Chakravyuha - INDIA is able to address the entry problem in the market economy by and large but the exit problem for the companies is still high. India moved from socialism with restricted entry to marketism without exit.
Exit – challenges
A) Corporate subsidies
B) In efficient systems will lead to substandard services that can hurt consumers and economy at large
C) India twin balance sheet challenge is a manifestation of exit problem
Note – twin balance sheet challenge
D) The challenge is more with traditional sectors of Indian economy
E) Exit problem is not restricted to public sector alone and is prevalent in private sector too
F) the problem has worsened over years. ( bloom and Van reenen, see graph 1 and 2)
G) Lack of exit costs three types of costs – fiscal, economic and political –
1) Fiscal – Bail outs, loans from public sector banks leading to stressed assets
2) Economic – misallocation of resources
3) Political – Government ends up supporting rich and it appears Government benefitting the rich
H) Relatively well off benefits more than poor.
Why there is an exit problem?
1) Interests –
2) Institutions –
3) Ideas and ideology
Addressing the problem
1) Avoid exit through liberal entry – liberal entries to Private sector will lead to competition. Over a period of time role of the public sector is significantly reduced – ex – telecom sector
2) Direct policy action – some of the problems of weak institutions can be directly addressed through better laws. Ex –
3) Technology and JAM solution
5) Exit as an opportunity
Anti corruption law and policy paralysis
Section 13(1)(d)(III) of Prevention of corruption act states that
`A public servant is said to commit the offence of criminal misconduct if he, while holding office as a public servant, obtains for any person any valuable thing or pecuniary advantage without any public interest.
According to this any judgement that causes a pecuniary advantage with out any public interest can be a corruption. Guilty intent need not be established by the investigating agencies. I An error of judgement with out any wrong intention can also be punished.)
Investigating agency need not establish any direct benefit to the decision maker.
Improving the investigation mechanism and making the prosecution to establish personal gains and wrongful intent will decrease the fear of allegations of corruptions.
Eco survey recommends that
Government to set up a Commission to recommend a new prosecutorial policy for the offence of corruption which balances the need for probity with the need for bona fide decisions to be taken without fear of false allegations of corruption. The Commission should also recommend measures to improving the capacity of both the investigative agencies and the public prosecutors. It is crucial that the Commission have the resources needed to access international expertise.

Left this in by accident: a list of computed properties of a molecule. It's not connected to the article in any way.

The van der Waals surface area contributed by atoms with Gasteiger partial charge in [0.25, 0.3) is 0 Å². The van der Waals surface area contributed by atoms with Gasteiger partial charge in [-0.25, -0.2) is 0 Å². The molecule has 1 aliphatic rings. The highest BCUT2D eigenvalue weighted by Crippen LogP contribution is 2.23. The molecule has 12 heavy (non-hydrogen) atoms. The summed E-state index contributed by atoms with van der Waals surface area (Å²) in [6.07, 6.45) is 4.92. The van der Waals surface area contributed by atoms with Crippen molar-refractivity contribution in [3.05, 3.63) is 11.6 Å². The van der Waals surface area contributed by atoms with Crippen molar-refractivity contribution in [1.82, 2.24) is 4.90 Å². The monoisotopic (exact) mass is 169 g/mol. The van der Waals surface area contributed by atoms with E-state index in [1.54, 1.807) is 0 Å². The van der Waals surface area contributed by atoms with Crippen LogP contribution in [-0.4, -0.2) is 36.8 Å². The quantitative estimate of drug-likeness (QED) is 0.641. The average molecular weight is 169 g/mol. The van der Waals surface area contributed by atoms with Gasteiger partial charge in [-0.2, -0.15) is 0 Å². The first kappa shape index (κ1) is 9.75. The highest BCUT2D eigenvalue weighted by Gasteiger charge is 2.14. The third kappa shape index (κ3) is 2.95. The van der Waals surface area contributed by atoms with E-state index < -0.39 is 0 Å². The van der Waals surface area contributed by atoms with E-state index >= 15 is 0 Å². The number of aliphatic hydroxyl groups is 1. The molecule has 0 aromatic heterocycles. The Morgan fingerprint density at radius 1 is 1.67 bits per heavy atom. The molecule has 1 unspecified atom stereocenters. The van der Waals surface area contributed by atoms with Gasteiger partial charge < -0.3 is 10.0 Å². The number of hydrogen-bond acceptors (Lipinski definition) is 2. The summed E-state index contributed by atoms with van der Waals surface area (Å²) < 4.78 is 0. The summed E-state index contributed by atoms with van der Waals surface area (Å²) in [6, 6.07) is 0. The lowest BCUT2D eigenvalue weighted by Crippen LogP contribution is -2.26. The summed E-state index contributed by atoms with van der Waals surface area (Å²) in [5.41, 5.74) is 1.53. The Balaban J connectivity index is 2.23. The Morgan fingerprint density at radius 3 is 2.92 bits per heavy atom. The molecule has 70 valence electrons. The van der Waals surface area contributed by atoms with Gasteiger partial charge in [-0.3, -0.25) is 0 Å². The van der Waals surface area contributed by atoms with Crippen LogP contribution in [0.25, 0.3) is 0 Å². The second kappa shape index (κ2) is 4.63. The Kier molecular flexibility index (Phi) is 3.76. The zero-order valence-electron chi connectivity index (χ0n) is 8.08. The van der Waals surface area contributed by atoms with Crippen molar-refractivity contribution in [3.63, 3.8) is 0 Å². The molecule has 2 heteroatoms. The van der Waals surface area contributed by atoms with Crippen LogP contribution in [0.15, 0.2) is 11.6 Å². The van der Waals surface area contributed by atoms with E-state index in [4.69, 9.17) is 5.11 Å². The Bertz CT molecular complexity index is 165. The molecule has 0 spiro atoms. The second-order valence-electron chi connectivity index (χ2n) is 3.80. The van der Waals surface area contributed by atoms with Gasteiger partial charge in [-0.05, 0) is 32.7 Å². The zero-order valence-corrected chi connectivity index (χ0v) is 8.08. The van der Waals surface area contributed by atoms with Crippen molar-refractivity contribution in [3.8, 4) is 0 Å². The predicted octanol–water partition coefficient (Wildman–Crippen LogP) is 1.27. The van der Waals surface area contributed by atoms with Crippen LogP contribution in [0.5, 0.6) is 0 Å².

The vigilance officer system that is widely felt to be ineffective need to be replaced.
See table 1
Initiatives on entry side
Initiatives on exit side
India’s Insolvency and Bankruptcy Code,
It may soon win parliamentary approval, would significantly strengthen the hand of banks in resolving a $100 billion bad loan headache.
Experts caution, however, that it would take years to train up a new class of insolvency professionals and compile debt records.
Here are some of the highlights of the bankruptcy code:
Unified Bankruptcy Code
The government plans to repeal an ineffectual, century-old insolvency law and amend 11 laws currently dealing with defaulters.
Once fully implemented, the code would seek to speed up debt recoveries and restructurings by setting a deadline of 180 days to decide the fate of a company that defaults.
The code will apply to companies, partnerships, limited liability partnerships, individuals and any other body specified by the government.
For individuals the process could be initiated either by the debtor or the creditors.
For companies, the resolution process will have to be completed within 180 days, with an extension of up to 90 days if 75 percent of creditors agree.
The process will involve negotiations between the debtor and creditors to draft a resolution plan. If they agree, the plan could be submitted to the authority. If no agreement is reached, the company would automatically go into liquidation.
The process will be managed by a licensed insolvency professional who will also control the assets of the debtor during the process. The code plans to set up information utilities to collect, collate and disseminate information to facilitate insolvency proceedings.
The insolvency regulator would have representatives from government and the central bank, and oversee and regulate insolvency agencies.
The National Company Law Tribunal would under the code address grievances relating to insolvency, bankruptcy and liquidation of companies. Debt Recovery Tribunals would deal with individual cases.
Their decisions could be challenged in appellate tribunals and before the Supreme Court.
A debtor could be jailed for up to five years for concealing property or defrauding creditors.
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